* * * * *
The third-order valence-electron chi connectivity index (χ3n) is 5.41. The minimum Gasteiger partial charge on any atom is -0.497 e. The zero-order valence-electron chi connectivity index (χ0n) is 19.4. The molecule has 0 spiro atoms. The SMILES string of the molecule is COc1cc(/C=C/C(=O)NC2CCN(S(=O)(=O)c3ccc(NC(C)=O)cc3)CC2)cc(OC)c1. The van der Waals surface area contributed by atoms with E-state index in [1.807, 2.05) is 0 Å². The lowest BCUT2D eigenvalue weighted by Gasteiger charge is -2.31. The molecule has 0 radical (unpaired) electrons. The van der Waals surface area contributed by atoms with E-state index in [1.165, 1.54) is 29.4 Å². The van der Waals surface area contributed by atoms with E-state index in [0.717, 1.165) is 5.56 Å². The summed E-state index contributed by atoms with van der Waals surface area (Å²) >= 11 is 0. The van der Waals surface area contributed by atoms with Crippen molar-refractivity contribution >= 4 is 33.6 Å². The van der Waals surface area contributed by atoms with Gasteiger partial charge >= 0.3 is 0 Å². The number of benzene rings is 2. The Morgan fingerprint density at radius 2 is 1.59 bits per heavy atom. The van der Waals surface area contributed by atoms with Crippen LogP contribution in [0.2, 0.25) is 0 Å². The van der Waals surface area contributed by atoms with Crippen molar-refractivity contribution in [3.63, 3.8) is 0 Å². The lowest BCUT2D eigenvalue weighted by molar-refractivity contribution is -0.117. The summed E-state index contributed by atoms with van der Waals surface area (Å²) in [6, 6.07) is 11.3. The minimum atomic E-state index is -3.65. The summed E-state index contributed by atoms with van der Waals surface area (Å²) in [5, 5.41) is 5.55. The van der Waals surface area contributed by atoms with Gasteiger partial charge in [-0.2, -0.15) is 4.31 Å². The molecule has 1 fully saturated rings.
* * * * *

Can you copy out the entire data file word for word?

The third-order valence-electron chi connectivity index (χ3n) is 5.41. The minimum Gasteiger partial charge on any atom is -0.497 e. The zero-order valence-electron chi connectivity index (χ0n) is 19.4. The molecule has 0 spiro atoms. The SMILES string of the molecule is COc1cc(/C=C/C(=O)NC2CCN(S(=O)(=O)c3ccc(NC(C)=O)cc3)CC2)cc(OC)c1. The van der Waals surface area contributed by atoms with E-state index in [1.807, 2.05) is 0 Å². The lowest BCUT2D eigenvalue weighted by Gasteiger charge is -2.31. The molecule has 0 radical (unpaired) electrons. The van der Waals surface area contributed by atoms with E-state index in [1.165, 1.54) is 29.4 Å². The van der Waals surface area contributed by atoms with E-state index in [0.717, 1.165) is 5.56 Å². The summed E-state index contributed by atoms with van der Waals surface area (Å²) >= 11 is 0. The van der Waals surface area contributed by atoms with Crippen molar-refractivity contribution >= 4 is 33.6 Å². The van der Waals surface area contributed by atoms with Gasteiger partial charge >= 0.3 is 0 Å². The number of benzene rings is 2. The Morgan fingerprint density at radius 2 is 1.59 bits per heavy atom. The van der Waals surface area contributed by atoms with Crippen LogP contribution in [0.2, 0.25) is 0 Å². The van der Waals surface area contributed by atoms with Crippen molar-refractivity contribution in [3.63, 3.8) is 0 Å². The lowest BCUT2D eigenvalue weighted by molar-refractivity contribution is -0.117. The summed E-state index contributed by atoms with van der Waals surface area (Å²) in [6, 6.07) is 11.3. The minimum atomic E-state index is -3.65. The summed E-state index contributed by atoms with van der Waals surface area (Å²) in [5, 5.41) is 5.55. The van der Waals surface area contributed by atoms with Gasteiger partial charge in [-0.2, -0.15) is 4.31 Å². The molecule has 1 fully saturated rings.